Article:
Manifest Destiny




Manifest destiny refers to a belief and a sustained racial and imperialist project that the Christian God ordained United States settlers and land speculators to occupy the entire North American continent and claim territorial, political, and economic sovereignty over its people and resources. Articulations of this belief and project were prevalent yet widely contested in the nineteenth century; they persist into the twenty first century.




Many white settlers with Northwestern European heritage believed that it was their dutiful mission to remake the ”New World” in their image and spread confidently US styled liberty and democracy. This remarkably masculinist mission as the ”Great Redeemer” provided for the western expansion across the lands of North American indigenous people (such as the Seminoles, Cherokees, Siouxs, Comanches, Pawnees, Apaches, Poncas, Arapahos, and Cheyennes) into Mexico and toward the Pacific frontier, bringing industrial and national prosperity. Accordingly, this manifest destiny belief conveys the idea that expansion and possession were ordained by God, fulfilled by Christian settlers, and not established by rifles, soldiers, and atrocities.

While influential newspaper editor John O’Sullivan coined this term in 1839, Horsman’s Race and Manifest Destiny (1981) reminds us that the white supremacist narrative of manifest destiny had already justified earlier acts related to expansionism and explorations of US colonial settlements. Significant to US history and con temporary life, it is a nationalist ideology that combines distinct forms of racial and religious thoughts to produce particular state, economic, and cultural forms of genocide, assimilation, and other racial projects.

Manifest destiny is not discussed only in relation to continental expansion. It is also associated with US colonialism, military interventions, and economic imperialism in Mexico and Latin American countries. Moreover, it served as a major reason why the US sought to enter the Chinese market, coerced Japan to open its doors to US commerce and ”friendship,” purchased Alaska from Russia, and forcibly acquired northern Mexico, Hawaii, Cuba, the Philippines, Puerto Rico, and other territories in the Caribbean and the Pacific. After World War II, the US continued to view as its ordained mission the promotion of US styled democracy and ways of life as it fought wars and occasion ally provided peacekeepers in Korea, Vietnam, and other countries in Central America, Northern Africa, and the Middle East.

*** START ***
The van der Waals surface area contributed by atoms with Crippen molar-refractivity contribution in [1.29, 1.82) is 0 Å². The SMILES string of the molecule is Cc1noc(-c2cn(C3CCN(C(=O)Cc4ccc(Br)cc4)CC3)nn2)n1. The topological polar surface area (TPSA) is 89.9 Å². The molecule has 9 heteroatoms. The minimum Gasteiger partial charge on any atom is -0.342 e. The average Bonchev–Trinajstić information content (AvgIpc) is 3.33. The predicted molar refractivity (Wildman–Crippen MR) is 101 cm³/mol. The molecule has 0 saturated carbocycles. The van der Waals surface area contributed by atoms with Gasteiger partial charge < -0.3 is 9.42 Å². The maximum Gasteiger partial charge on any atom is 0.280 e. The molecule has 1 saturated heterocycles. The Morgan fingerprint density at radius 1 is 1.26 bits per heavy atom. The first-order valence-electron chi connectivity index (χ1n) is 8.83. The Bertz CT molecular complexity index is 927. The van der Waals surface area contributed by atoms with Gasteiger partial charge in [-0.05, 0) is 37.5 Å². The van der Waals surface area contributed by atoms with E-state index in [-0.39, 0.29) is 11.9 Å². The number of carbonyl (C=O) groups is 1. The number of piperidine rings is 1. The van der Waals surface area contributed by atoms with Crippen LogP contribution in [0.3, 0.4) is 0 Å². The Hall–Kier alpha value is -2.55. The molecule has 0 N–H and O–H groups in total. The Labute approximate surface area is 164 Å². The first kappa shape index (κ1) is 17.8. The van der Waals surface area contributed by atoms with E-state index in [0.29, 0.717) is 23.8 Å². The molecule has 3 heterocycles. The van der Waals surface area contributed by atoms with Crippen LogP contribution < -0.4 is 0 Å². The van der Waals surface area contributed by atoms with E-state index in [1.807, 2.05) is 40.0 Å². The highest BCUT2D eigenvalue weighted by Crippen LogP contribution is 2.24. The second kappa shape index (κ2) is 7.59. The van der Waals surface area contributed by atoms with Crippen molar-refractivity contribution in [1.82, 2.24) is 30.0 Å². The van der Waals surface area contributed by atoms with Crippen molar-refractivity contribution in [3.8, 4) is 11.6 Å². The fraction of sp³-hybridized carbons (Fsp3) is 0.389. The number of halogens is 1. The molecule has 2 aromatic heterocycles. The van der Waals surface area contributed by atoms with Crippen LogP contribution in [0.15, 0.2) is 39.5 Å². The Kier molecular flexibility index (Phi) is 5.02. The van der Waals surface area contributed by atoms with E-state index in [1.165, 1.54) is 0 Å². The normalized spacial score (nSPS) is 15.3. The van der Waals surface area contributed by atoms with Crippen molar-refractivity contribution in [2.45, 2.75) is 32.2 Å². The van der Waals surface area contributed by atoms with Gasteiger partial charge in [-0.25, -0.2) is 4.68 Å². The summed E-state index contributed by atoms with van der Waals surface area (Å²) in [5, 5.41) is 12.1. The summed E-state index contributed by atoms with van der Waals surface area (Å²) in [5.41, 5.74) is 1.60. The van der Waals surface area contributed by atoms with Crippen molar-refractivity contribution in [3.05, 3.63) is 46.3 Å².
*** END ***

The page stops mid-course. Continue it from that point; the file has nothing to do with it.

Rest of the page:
Sociological inquiries examine closely two major impacts of the manifest destiny belief and related narratives of ”white men’s burden” and their ”civilizing mission.” First, they predominantly explore conflicts over land tenure.

Neo-Marxist sociology focuses on the class struggles and property conflicts entrenched in the earlier US economy. These economic, political, and racialized struggles transformed an early nineteenth century semi slavery and semi feudal society into a global capitalist super power after 1945. World historians and historical sociologists examine the social processes by which white settlers (such as in South Africa and the US), explorers, and soldiers annexed land, acquired property rights, and dispossessed indigenous and other non white communities. They delve into the cultural and economic relationships among frontier violence, shifts in rural land ownership, and subsequent growth of industrial capitalism. Theoretically, they provide new ways to understand power, imperial ism, gendered nationalism, states and legal sovereignty, and colonial and postcolonial wars.